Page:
Colonel Joseph Davis, when at St. Louis in 1800, saw the remains of an ancient tribe of the Sacs, who expressed some astonishment that any person should live in Kentucky; -- they said the country had been the scene of much blood, and was filled with the manes of its butchered inhabitants. He stated also that the people who inhabited this country were whites, and possessed such arts as were unknown by the Indians.

    Colonel M'Kee, who commanded on the Kenhawa when Cornstalk was inhumanely murdered, had frequent conversation with that chief, respecting the people who had constructed the ancient forts. He


    stated that it was a current and assured tradition, that Ohio and Kentucky had been once settled by white people, who were possessed of arts which the Indians did not know. That after many sanguinary contests they were exterminated. -- (Port Folio, number for June, 1816.).

    From these traditions, and from the testimony of three South American nations, who ascribe their civilization and religion to three white men, whom we shall presently notice, it appears very reasonable to believe, that a race of white men, imperfectly civilized, were the center from whence the civilization, observable in America, has emanated; -- and to this population must we refer the pyramids and fortifications of the Western country. *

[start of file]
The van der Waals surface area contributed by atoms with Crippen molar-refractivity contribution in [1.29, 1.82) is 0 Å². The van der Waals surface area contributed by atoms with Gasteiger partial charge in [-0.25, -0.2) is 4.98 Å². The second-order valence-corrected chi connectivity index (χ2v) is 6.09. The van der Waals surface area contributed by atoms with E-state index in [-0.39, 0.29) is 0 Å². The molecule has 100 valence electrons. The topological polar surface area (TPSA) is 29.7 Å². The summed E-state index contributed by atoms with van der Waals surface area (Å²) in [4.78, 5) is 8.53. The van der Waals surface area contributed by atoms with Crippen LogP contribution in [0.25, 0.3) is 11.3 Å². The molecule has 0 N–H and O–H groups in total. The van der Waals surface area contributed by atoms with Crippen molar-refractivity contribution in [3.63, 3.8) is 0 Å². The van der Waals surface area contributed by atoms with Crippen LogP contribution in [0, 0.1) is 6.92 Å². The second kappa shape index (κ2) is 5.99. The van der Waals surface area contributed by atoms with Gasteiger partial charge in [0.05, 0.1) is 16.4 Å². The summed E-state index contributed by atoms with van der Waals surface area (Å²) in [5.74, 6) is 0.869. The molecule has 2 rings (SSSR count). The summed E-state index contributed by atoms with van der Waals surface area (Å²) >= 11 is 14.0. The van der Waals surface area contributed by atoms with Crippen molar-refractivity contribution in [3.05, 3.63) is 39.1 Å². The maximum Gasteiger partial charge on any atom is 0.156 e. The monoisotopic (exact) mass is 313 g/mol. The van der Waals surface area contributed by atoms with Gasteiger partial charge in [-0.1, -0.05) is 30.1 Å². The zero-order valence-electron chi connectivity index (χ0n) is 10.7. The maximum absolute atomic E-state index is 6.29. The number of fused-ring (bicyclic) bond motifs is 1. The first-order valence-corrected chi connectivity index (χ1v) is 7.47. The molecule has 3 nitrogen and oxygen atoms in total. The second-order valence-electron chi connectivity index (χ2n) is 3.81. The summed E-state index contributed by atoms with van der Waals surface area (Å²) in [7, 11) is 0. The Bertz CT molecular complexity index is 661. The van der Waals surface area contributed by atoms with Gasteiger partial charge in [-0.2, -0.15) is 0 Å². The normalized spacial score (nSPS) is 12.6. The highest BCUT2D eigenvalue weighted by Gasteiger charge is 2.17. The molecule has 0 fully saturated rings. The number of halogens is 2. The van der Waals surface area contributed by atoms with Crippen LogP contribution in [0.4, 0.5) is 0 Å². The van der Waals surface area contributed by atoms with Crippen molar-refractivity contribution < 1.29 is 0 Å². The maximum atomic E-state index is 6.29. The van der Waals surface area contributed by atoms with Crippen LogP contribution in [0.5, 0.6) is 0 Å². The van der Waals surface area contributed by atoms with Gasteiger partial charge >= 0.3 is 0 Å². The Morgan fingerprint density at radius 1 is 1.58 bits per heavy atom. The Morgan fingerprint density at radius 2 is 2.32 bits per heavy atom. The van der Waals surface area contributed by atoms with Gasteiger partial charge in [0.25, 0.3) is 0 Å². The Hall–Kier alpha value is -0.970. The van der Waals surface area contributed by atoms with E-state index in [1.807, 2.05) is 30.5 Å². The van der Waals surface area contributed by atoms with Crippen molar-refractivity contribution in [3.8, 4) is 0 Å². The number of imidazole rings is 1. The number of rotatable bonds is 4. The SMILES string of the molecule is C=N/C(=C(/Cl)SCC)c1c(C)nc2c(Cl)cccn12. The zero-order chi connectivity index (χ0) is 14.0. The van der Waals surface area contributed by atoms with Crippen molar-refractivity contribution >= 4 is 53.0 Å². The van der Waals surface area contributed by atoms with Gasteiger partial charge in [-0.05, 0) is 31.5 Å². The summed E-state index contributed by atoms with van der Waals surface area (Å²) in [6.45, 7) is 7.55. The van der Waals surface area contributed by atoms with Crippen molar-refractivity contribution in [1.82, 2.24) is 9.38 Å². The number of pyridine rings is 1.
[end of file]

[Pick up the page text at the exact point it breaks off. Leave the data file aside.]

It can be but little more than guess work to state more of this aboriginal white people -- for the few scattered, unconnected facts and circumstances that remain concerning them, can only serve to give a tolerable plausibility to what we will say on this subject.

    How great, or how extended their populations may have been, is impossible to tell; -- perhaps we may with safety say, that their influence pervaded all that country where we find the fortifications and pyramids,

    * We have already shewn, (in page 52) that white men are found in several parts of America, who have never had any connexion with Europeans. Bearded men may be seen among the ancient Mexican figures and hieroglyphicks -- see Humboldt's Altes Pittoresque Placques, 21, 47, and 48.


    and which I am disposed to believe embraced several of the copper coloured tribes also. *

    A cruel and bloody war appears to have taken place between the rude and barbarian natives, perhaps under some Attilla or Genseric, and their more refined and civilized neighbours, which ended nearly in the total destruction of the latter. The few that survived this catastrophe, fled their country and sought happier and more peaceful climes. The Toltecas and Mexicans, copper coloured people, who appear to owe the knowledge and refinement they possessed to these aboriginal whites, avoided a cruel fate in this manner, though they appear to have also suffered before leaving their original country.

    The arguments supporting the opinion, that the Western States of the Union were the original countries of the Mexicans and Toltecas, may perhaps be plausibly demonstrated † and under the peculiar circumstances of the bloody war which we have just mentioned, may be found the reasons that enforced their migration.

    Referring to the accounts we have given from Clavigero, of the arrival and history of the Mexicans, &c., page 90, we will find these made, assuming, they